Autistic people* sometimes say that they feel that they’re from a different planet, or that they’re speaking a different language to everyone else. I hope to open people’s eyes a bit to what some autistic people experience and to talk a bit about some of the theories that have been devised to understand what causes autism.
When it comes to autism, I have so many questions. How do people with ASC see the world and how do they think differently to people not on the spectrum? What are the differences between girls and boys, males and females with autism? Girls and women with autism are commonly mislooked or misdiagnosed, and I’m really keen to conduct research that might help to address this problem.
And when it comes to the brain … how is it different in autism? How are brain differences linked to the pattern of strengths and weaknesses seen in people with ASC? How and why does the brain develop differently in the first place? The compensatory strategies that people with ASC develop: do they have a basis in the brain, and do they have a psychiatric cost, considering the high rates of mental illness in this group? These questions don’t have conclusive answers yet – but I’ll be talking about what we know so far!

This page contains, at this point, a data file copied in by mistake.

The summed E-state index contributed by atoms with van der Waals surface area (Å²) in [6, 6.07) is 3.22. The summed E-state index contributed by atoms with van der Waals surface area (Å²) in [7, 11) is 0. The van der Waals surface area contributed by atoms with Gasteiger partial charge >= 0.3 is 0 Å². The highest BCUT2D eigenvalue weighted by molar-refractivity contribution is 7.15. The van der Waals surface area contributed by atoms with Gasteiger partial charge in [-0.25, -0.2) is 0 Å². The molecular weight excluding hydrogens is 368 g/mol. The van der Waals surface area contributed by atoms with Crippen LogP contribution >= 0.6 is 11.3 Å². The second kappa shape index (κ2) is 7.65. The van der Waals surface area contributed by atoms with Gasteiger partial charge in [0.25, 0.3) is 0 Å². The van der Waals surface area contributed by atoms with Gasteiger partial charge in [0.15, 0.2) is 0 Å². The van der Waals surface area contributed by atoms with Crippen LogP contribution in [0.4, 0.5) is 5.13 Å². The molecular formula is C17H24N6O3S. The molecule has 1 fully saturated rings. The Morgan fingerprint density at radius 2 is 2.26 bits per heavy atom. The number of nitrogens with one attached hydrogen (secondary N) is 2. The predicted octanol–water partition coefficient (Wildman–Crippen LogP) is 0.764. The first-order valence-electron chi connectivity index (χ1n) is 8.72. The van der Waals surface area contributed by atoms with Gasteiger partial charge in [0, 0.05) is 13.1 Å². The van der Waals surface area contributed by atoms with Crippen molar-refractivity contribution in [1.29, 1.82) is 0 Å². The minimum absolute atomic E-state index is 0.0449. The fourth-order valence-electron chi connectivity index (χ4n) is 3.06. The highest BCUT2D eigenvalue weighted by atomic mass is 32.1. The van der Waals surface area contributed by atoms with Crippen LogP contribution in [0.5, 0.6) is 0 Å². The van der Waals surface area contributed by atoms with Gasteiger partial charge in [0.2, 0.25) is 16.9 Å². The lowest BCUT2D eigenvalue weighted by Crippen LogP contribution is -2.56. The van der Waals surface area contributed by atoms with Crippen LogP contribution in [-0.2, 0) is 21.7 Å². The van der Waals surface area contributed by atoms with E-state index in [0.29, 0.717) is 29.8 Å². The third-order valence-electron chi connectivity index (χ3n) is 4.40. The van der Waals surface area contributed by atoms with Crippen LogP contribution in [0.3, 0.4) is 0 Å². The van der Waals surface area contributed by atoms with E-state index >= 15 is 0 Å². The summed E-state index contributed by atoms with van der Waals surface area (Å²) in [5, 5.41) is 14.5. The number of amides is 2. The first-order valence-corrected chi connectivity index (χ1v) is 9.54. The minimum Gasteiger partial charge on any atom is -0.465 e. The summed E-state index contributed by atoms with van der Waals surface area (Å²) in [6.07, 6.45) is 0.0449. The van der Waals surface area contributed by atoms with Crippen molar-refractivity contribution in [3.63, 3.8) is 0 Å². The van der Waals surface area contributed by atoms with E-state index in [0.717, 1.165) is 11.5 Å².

*Note: Many individuals in the online autism community reject the use of person-first language (‘person with autism’) and wish to reclaim their autism as part of their identity by using identify-first language (‘autistic person’). Others, including many professionals, prefer the use of person-first language. I use both here but respect the right of people on the spectrum and their families to use whichever they prefer.
Lifting the curtain on the mysterious brain
I’m very nervous about my Soapbox Science talk as it feels like a big responsibility on several levels; to represent female scientists and encourage prospective scientists-of-the-future, to educate people responsibly, and, big on my mind, to do a good job conveying what autism is. I’m part of a support group for adults on the spectrum, so I’ll be talking to them beforehand to find out what kind of things they want the public to know.